We've all had those experiences with a gamer who experiences "analysis paralysis." You know what I mean, don't you? You have time to fall asleep when an opponent is taking his turn because he takes so much time thinking out his move. He repetitively reviews his position, his resources, and possible moves while you begin to snore. Just before your head hits the table and upsets the board he announces his move only to immediately decide that move isn't going to work for him and he needs to rethink the move. Back to square one.
We discovered a game that really punishes the player who attempts to over-think his game. The name of the game is Galaxy Trucker and it is a real hoot, though our slowpoke player really despises the game because it forces him to rush.
This is not a typical strategy game by any means, but it is a lot of fun. Each player has a placard that represents a spaceship. Tiles are placed face down on the table and players must pick up tiles and either place them (according to placement rules) on his ship. There are cargo compartments, alien life support systems, engines, lasers, shields, etc. At any point during this segment of the game another player can flip an hourglass making it a timed process. Players madly attempt to find the component that they need with the proper type of connnection, etc. before the time expires. When time expires, players check each other's ships for illegal configurations and those illegally placed items are removed and players are penalized during the scoring round for each one of these.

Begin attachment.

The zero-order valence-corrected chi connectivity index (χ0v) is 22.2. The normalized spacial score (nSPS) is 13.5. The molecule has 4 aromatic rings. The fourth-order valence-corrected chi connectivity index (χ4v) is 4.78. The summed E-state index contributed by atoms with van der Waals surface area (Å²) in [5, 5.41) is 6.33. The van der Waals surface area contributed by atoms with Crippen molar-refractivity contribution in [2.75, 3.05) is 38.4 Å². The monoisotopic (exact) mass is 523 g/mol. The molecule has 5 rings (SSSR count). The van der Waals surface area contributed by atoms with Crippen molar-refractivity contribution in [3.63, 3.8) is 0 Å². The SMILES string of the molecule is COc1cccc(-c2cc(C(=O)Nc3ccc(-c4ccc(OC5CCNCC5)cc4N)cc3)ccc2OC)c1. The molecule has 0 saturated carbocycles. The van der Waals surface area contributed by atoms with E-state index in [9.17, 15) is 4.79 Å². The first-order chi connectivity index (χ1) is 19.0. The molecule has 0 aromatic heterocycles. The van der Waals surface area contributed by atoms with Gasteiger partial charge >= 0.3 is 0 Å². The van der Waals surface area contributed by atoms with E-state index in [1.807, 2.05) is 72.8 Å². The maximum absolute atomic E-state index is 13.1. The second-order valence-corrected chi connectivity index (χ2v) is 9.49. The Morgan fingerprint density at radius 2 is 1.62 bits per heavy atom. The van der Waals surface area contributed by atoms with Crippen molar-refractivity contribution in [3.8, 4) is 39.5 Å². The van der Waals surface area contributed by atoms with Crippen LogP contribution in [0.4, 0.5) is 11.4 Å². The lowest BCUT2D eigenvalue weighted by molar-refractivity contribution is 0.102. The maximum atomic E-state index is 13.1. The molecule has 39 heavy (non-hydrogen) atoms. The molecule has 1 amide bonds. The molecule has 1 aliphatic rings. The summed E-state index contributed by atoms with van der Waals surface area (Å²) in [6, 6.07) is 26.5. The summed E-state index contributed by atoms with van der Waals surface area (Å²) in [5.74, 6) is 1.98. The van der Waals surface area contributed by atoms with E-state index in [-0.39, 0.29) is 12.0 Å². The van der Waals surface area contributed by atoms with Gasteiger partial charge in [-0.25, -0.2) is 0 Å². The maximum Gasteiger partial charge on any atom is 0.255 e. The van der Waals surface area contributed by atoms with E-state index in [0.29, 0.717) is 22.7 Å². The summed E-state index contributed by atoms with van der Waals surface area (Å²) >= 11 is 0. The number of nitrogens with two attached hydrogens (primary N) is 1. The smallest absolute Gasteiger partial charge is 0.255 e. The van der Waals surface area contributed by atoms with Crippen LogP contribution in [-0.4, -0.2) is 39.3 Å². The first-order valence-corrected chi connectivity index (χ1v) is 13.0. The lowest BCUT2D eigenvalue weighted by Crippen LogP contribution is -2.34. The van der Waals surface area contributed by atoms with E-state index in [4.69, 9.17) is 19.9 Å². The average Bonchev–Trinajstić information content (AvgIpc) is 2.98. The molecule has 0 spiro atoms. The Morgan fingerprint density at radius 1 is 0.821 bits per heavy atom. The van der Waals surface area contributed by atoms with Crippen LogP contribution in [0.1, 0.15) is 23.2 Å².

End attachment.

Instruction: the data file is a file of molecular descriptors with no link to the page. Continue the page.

You can well imagine that the more thoughtful player doesn't enjoy being rushed in his building process. After the build, players venture forth on a trek. Along the way, they will encounter asteroids, have a chance to land and pick up cargo, fight pirates or slavers, etc. These events (represented by cards) all interact with the manner in which a player has built his ship. For example, a player may need a certain number of lasers to defeat pirates. A player may have parts of his ship destroyed by asteroids or he may have placed shields to protect him. Then, there is a scoring round. Players lose points for parts of their ships that are destroyed and gain points for delivering cargo, etc.
Players then flip their placards to a more advanced ship (holds more tiles) and go through the process over again. This time, more difficult event cards are randomly added and players have a little longer adventure. After the third round, the player with the most victory points wins.
The whole game can be played in about forty minutes or so and provides a great deal of laughter-from most of our group anyway. The slowest player still doesn't really enjoy it much. Galaxy Trucker isn't the most strategic of games, but it makes a good "filler" game. No deep thinking required here and Rio Grande offers a few expansions if the basic game becomes stale.
David "the preacher" Wilson